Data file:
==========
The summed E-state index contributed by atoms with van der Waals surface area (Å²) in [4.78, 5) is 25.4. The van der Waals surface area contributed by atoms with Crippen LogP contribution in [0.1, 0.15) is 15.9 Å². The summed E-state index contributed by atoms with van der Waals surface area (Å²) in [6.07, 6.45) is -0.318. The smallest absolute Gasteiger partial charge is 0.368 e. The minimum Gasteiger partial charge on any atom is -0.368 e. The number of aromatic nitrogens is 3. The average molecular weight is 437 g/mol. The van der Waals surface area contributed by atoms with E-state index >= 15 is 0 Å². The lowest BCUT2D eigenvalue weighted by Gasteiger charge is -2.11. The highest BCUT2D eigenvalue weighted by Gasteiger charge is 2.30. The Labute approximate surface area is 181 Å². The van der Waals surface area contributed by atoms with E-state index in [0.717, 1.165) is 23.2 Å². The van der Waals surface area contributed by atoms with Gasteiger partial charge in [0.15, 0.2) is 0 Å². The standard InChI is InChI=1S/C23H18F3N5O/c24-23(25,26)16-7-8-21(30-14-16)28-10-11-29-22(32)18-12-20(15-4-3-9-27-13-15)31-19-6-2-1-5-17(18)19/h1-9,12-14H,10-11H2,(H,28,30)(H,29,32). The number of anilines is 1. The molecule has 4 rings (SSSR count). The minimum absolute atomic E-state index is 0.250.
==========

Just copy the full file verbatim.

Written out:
The summed E-state index contributed by atoms with van der Waals surface area (Å²) in [4.78, 5) is 25.4. The van der Waals surface area contributed by atoms with Crippen LogP contribution in [0.1, 0.15) is 15.9 Å². The summed E-state index contributed by atoms with van der Waals surface area (Å²) in [6.07, 6.45) is -0.318. The smallest absolute Gasteiger partial charge is 0.368 e. The minimum Gasteiger partial charge on any atom is -0.368 e. The number of aromatic nitrogens is 3. The average molecular weight is 437 g/mol. The van der Waals surface area contributed by atoms with E-state index >= 15 is 0 Å². The lowest BCUT2D eigenvalue weighted by Gasteiger charge is -2.11. The highest BCUT2D eigenvalue weighted by Gasteiger charge is 2.30. The Labute approximate surface area is 181 Å². The van der Waals surface area contributed by atoms with E-state index in [0.717, 1.165) is 23.2 Å². The van der Waals surface area contributed by atoms with Gasteiger partial charge in [0.15, 0.2) is 0 Å². The standard InChI is InChI=1S/C23H18F3N5O/c24-23(25,26)16-7-8-21(30-14-16)28-10-11-29-22(32)18-12-20(15-4-3-9-27-13-15)31-19-6-2-1-5-17(18)19/h1-9,12-14H,10-11H2,(H,28,30)(H,29,32). The number of anilines is 1. The molecule has 4 rings (SSSR count). The minimum absolute atomic E-state index is 0.250.